Salem, OR- The Oregon War Veterans Association (OWVA) filed a request for a Restraining Order (TRO) against John Kroger, the Oregon Attorney General (AG) in Federal Court on Friday, October 22, 2010, along with a request for a Permanent Injunction (PI) to prevent him from potentially violating the First Amendment rights of OWVA’s donors and members.
The purpose behind the OWVA’s filing of the Federal lawsuit and restraining order request, against the AG is to protect the OWVA’s private donor and member personal information, and other private information from being distributed to the media as part of an AG audit, which Kroger’s office has said is legal for him to do, according to the Public Records Law.
The OWVA argues (in part) that the PRL was written to keep public agencies and employee transactions transparent to the public, but NOT to invade the privacy of private organizations or individuals, which would be a violation of the First and Fourteenth Amendments of the US Constitution. Jim Bopp, (Bopp, Coleson and Bostrom) the Senior Litigator for the OWVA released the following statement to the media, after the court filings, last Friday:
”Under the First Amendment, groups have the right to associate privately if they want to do so. That includes the right to keep their internal documents private. Compelled public disclosure of private documents, such as that contemplated by Oregon’s law, violates this principle.”
The case has been scheduled to be heard in Federal Court on November 16, 2010, at the Eugene, OR, Federal Courthouse.
Since its inception in 2003, there has never been a formal complaint filed against the OWVA from any person or agency. The OWVA is well known for its very public, statewide fundraising campaigns, which have been referred to by members of the civilian and military communities as “heroic.” The OWVA has won many awards for its support of veterans and military families in Oregon.
The Oregon Attorney General, has made public statements about his plans to investigate veteran charities for their use of expensive, third-party fundraising companies, and has shut down several groups who he has since called “scams.”
But, the OWVA has never used professional fundraising companies to raise money for their projects. The OWVA’s executive director, Greg Warnock has told members of the media that, “the OWVA has been very successful at raising awareness for veteran and military issues in Oregon, and has seen exceptional, direct public support for our projects like ‘Operation Holiday Airlift” and the ’06 Save Christmas’ projects. Our fundraising has never been questioned by our donors or supporters.”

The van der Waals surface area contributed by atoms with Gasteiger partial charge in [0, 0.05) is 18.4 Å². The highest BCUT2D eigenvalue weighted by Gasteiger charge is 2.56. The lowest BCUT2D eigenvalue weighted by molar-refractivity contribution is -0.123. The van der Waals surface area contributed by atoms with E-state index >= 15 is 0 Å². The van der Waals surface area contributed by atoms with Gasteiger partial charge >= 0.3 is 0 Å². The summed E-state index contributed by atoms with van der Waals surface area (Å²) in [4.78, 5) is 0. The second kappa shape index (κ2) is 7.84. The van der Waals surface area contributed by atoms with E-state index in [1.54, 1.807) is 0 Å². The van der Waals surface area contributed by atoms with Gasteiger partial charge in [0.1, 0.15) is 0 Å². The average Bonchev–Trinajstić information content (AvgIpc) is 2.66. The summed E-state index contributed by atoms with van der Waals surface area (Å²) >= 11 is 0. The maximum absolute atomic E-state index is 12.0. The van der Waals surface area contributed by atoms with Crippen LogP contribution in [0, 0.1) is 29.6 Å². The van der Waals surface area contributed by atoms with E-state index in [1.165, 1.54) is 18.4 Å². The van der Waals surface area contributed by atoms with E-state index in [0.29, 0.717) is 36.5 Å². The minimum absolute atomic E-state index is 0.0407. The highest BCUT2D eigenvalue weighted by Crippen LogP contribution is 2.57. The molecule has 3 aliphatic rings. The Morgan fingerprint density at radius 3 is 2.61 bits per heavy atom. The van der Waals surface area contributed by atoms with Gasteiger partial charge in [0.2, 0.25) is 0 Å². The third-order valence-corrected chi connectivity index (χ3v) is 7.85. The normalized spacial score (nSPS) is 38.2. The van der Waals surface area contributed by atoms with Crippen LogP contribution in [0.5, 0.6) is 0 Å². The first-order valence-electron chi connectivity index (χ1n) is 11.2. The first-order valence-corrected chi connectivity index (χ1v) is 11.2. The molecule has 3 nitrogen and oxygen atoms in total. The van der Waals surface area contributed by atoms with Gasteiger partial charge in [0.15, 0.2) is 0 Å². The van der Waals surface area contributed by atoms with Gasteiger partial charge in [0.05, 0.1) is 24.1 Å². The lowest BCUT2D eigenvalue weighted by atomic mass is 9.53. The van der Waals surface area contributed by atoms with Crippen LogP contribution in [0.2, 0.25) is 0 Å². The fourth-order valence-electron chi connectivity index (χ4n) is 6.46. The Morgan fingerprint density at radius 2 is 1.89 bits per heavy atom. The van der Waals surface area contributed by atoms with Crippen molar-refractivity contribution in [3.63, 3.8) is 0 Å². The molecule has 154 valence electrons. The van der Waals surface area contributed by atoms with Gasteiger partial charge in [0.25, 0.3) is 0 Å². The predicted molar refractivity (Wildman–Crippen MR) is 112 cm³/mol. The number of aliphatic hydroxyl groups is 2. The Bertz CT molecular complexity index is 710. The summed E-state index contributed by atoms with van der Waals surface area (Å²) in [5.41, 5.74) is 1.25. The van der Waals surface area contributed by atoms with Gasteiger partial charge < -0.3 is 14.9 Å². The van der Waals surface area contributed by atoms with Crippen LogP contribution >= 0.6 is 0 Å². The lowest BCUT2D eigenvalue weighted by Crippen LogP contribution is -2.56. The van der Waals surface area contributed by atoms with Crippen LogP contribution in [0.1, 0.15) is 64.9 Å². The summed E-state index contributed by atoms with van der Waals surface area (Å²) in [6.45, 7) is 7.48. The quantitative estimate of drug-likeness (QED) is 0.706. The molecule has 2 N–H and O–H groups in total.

So, there are a lot of questions about whether the AG’s decision to include the OWVA in Kroger’s veteran investigations is being done out of other (maybe political) motives.
The OWVA is a 501(c)(19) war veterans membership association, which is a veteran non-profit organization which can be involved in legislative and political advocacy projects as part of its mission. The OWVA has been involved in supporting over 74 pieces of pro-veteran related legislation since 2003.
Some of the legislation has been actively opposed by the AG’s office, including bills that would repair the credit of disabled veterans who paid child support payments (Hardy Meyers opposed: 2003’s HB2111, HB 3472; 2007’s SB 1030; John Kroger Opposed: 2009’s SB923). The OWVA also prepared to file a class-action litigation against the AG on the disabled veteran issues and fought the AG’s office on the very public, Jeff Maxwell Gun-rights case.
“Our advocacy work for veterans has seen several oppositions from the AG’s office, from as far back as 2003,” reported Warnock to the OWVA Board of Directors in a recent special meeting of their board. “So the motives behind the audit certainly look to be politically motivated.”
Warnock told members of their legal team that the OWVA isn’t opposed to being audited or investigated, “because our CPA approved books are in good order, and our public fundraising has been done above board. We’ve won awards for our projects, and the public and media has learned to trust us.”
But the huge expense of the questionable audit incurred by the organization makes them frustrated, when they could be raising and spending money on their charitable projects. “That’s the real problem,” said Warnock.
The OWVA is trying not to let this “distraction,” as they call it, from keeping them active in their advocacy efforts. Warnock has been telling supporters that, “every year, we are called to help our military families and veterans during the holidays. The recession has hit us hard, and we need to raise more money than ever to give the help that is expected from us.” He says that they need more help than ever, now that they are fighting for the First Amendment Rights as well as for their other veteran issues.
The OWVA has made donating to their causes very easy, with online contribution options and direct deposits to the Oregon War Veterans Association (account ending in #7715) at any US Bank.
Visit their website (WWW.OWVA.ORG )for more information on their successful past projects, and how to make charitable contributions- or donors can send checks to their mailing address at OWVA, PO Box 8043, Salem, OR 97303.